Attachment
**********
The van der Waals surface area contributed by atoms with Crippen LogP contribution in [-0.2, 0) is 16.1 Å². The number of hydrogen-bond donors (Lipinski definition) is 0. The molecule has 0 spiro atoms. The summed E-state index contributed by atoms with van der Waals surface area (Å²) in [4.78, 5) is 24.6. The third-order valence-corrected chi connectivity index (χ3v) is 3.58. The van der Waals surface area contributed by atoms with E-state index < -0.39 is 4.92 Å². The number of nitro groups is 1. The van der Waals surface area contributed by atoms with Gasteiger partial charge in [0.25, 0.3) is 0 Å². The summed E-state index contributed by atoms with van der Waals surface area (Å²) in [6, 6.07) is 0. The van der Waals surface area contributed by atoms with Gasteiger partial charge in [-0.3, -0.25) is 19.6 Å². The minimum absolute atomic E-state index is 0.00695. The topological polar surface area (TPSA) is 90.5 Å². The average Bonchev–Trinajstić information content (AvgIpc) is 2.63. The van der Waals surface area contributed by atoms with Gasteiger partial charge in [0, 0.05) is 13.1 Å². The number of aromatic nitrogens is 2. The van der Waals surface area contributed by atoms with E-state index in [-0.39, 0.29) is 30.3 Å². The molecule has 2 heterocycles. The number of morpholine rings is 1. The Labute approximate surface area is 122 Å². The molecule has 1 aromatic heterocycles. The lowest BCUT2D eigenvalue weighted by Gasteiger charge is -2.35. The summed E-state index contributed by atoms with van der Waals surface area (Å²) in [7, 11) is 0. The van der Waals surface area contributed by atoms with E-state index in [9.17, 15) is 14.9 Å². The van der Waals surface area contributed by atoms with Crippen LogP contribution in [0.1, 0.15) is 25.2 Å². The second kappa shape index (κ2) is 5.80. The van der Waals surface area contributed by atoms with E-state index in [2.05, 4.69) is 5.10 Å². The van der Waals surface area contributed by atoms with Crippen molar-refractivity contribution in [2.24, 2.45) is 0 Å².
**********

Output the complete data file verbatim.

The van der Waals surface area contributed by atoms with Crippen LogP contribution in [-0.2, 0) is 16.1 Å². The number of hydrogen-bond donors (Lipinski definition) is 0. The molecule has 0 spiro atoms. The summed E-state index contributed by atoms with van der Waals surface area (Å²) in [4.78, 5) is 24.6. The third-order valence-corrected chi connectivity index (χ3v) is 3.58. The van der Waals surface area contributed by atoms with E-state index < -0.39 is 4.92 Å². The number of nitro groups is 1. The van der Waals surface area contributed by atoms with Gasteiger partial charge in [0.25, 0.3) is 0 Å². The summed E-state index contributed by atoms with van der Waals surface area (Å²) in [6, 6.07) is 0. The van der Waals surface area contributed by atoms with Gasteiger partial charge in [-0.3, -0.25) is 19.6 Å². The minimum absolute atomic E-state index is 0.00695. The topological polar surface area (TPSA) is 90.5 Å². The average Bonchev–Trinajstić information content (AvgIpc) is 2.63. The van der Waals surface area contributed by atoms with Gasteiger partial charge in [0, 0.05) is 13.1 Å². The number of aromatic nitrogens is 2. The van der Waals surface area contributed by atoms with E-state index in [-0.39, 0.29) is 30.3 Å². The molecule has 2 heterocycles. The number of morpholine rings is 1. The Labute approximate surface area is 122 Å². The molecule has 1 aromatic heterocycles. The lowest BCUT2D eigenvalue weighted by Gasteiger charge is -2.35. The summed E-state index contributed by atoms with van der Waals surface area (Å²) in [7, 11) is 0. The van der Waals surface area contributed by atoms with E-state index in [9.17, 15) is 14.9 Å². The van der Waals surface area contributed by atoms with Crippen LogP contribution in [0.1, 0.15) is 25.2 Å². The second kappa shape index (κ2) is 5.80. The van der Waals surface area contributed by atoms with E-state index in [2.05, 4.69) is 5.10 Å². The van der Waals surface area contributed by atoms with Crippen molar-refractivity contribution in [2.24, 2.45) is 0 Å².